Finally, decide whether you’re happy for the DJ to take requests from your friends and family and, if so, whether there are any Do Not Play tracks you really don’t want to hear on the big day (think songs that remind you of your ex or that your family won’t approve of).
Crowd pleaser: Remember: it’s not just about you. “I think a common mistake the bride and groom make when choosing songs is only thinking about what they want, not what the guests want,” says Hong Kong wedding musician and DJ Johnson Ho. “It’s very important to choose songs that make the guests feel like they’re at home and enjoying themselves. The bride and groom are often too busy to listen to music so it’s the guests that they need to make sure are happy.”
Make it jazzy
Make your wedding a smooth and sophisticated affair with the crooning vocals of a singer who can recreate the sounds of jazz-era musicians like Frank Sinatra or Etta James. Start with a single sax player at your drinks reception, who can then join the band later in the evening to play classics by everyone from Charlie Parker to Michael Bublé.
All about ambience: Michelle Lo of Deans Live Music suggests a variety of jazz throughout the evening, from the single sax for drinks; jazzy, romantic music with vocalists over dinner; followed by bossa nova, blues, R&B and romantic pop to dance the night away.
“As usual practice, we would suggest our clients choose 30 to 40 per cent of their banquet songs and let our professional event music planner plan the rest,” says Lo. “We believe a good live wedding band is indeed selling professional advice rather than solely the performance itself.”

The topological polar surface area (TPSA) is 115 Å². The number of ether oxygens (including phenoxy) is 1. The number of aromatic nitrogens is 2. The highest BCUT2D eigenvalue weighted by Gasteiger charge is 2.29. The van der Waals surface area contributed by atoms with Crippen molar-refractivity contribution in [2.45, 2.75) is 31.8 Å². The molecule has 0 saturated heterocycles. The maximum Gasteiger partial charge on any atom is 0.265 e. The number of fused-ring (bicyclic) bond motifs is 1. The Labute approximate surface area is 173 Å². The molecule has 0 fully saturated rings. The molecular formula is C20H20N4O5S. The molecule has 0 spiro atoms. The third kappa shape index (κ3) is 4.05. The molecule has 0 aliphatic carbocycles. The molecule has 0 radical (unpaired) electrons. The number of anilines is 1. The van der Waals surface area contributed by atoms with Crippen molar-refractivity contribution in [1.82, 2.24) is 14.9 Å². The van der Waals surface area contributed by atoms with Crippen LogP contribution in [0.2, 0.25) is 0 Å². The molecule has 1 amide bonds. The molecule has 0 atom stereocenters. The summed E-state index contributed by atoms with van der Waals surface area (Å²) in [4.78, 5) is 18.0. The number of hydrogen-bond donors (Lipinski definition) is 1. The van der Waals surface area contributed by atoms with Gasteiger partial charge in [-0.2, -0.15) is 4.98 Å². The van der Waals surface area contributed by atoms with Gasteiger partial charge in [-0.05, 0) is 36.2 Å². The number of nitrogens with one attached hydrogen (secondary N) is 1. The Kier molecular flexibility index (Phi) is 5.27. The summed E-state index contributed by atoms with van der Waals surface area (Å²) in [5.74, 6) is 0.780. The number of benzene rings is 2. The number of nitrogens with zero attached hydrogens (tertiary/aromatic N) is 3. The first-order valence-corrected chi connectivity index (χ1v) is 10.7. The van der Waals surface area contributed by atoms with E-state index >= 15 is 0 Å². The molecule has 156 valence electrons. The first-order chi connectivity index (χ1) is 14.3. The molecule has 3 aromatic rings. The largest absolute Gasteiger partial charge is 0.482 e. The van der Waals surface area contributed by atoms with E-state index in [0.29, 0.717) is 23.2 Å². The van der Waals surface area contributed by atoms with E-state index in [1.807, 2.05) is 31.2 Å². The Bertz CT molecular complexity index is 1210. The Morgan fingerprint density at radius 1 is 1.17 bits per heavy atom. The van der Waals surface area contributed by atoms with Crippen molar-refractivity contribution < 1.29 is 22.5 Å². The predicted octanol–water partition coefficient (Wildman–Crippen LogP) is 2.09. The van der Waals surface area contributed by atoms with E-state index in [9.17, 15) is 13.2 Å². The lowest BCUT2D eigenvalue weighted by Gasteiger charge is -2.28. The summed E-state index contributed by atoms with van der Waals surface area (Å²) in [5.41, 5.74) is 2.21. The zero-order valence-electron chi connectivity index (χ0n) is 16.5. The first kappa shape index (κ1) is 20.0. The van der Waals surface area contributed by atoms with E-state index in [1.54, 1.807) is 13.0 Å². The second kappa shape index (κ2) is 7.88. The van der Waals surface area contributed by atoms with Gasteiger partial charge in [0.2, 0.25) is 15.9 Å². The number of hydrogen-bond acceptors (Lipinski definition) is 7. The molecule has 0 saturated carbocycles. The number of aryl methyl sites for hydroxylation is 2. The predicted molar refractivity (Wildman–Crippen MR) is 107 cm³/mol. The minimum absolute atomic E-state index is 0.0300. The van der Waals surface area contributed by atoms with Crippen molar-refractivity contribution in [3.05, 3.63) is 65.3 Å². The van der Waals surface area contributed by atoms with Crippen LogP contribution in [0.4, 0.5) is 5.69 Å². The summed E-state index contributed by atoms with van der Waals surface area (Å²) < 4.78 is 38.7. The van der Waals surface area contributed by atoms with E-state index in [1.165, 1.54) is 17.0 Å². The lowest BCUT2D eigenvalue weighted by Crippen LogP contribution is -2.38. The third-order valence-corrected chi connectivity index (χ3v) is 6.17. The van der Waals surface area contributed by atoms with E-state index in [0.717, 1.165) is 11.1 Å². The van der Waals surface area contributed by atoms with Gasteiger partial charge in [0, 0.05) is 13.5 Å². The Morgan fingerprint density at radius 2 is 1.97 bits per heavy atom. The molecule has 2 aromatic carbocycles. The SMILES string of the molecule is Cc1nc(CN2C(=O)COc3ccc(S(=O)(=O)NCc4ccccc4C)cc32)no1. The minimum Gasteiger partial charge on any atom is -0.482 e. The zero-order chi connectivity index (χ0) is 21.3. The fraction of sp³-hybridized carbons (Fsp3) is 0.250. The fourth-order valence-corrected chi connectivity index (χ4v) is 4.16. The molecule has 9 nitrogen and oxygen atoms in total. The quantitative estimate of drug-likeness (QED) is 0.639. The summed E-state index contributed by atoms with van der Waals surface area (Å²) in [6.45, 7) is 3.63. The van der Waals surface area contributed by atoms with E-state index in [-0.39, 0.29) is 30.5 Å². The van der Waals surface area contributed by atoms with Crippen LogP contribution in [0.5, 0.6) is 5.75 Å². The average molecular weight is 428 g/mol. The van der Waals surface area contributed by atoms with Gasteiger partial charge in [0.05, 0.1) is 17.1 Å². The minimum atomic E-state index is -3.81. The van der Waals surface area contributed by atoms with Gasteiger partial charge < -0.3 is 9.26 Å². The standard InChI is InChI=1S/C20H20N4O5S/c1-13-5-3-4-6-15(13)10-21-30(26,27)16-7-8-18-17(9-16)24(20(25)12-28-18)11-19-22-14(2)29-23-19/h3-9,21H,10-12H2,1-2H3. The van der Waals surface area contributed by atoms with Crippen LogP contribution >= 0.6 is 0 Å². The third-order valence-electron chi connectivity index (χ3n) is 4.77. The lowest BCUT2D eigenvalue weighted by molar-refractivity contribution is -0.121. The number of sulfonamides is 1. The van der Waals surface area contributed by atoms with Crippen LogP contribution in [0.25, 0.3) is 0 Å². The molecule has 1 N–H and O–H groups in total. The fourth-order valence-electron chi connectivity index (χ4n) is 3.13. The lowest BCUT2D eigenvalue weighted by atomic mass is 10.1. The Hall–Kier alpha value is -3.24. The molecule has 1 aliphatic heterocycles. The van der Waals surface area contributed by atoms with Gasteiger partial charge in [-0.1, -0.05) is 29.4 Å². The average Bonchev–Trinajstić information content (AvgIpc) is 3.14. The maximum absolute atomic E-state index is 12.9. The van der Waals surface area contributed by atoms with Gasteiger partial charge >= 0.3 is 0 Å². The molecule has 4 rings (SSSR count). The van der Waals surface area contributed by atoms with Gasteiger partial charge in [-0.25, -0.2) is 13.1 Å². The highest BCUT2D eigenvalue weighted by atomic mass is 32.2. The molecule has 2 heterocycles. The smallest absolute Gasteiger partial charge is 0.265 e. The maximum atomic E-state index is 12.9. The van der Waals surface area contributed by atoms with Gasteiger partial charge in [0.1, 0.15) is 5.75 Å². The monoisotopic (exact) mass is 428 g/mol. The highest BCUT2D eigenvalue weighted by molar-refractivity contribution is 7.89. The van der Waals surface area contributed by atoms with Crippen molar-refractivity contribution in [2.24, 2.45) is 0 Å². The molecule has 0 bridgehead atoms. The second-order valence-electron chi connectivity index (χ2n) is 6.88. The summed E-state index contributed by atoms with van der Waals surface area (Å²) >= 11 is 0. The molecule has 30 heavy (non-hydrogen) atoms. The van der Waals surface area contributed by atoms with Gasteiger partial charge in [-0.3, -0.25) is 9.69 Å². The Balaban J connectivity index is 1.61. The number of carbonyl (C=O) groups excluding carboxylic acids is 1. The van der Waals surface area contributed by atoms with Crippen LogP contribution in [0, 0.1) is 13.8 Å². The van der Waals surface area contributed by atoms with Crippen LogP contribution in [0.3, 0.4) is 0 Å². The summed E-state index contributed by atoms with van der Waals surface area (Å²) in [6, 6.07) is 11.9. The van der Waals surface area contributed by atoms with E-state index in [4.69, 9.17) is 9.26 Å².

Sound check: When it comes to jazz, sound quality is everything. “People don't realise how important a good PA system is to having great jazz music at a banquet. Most clients believe the venue will provide a good enough sound system. Sadly, that is not the case, and you need to arrange all of that in advance.”
Go a capella
Few things delight guests more than a cappella, which provides a unique flair to your wedding. Whether it's a vocal group or beatboxers, they're sure to astonish with their ability to deliver the best in every music genre using their voices alone.
New classics: “A cappella groups are a welcome update on traditional choirs and are much more flexible than wedding bands,” says Lizzy Weintz from AfterParty, an international group that travels the world to perform at events. “You can stick us in the church, by the bar during cocktails, or on stage at the reception.”
Make it personal: One of the best things about an a capella group is that they can customise their performance to suit the style of your wedding (vintage, rock ’n’ roll, glamorous, etc.) and write songs specifically for the happy couple.
“We can sing any song, or any mash-up of songs, that the couple dreams up. In the past, we have serenaded newlyweds during their first dance, sung in an alpine church ceremony and even helped someone propose to his girlfriend—luckily, she said yes!”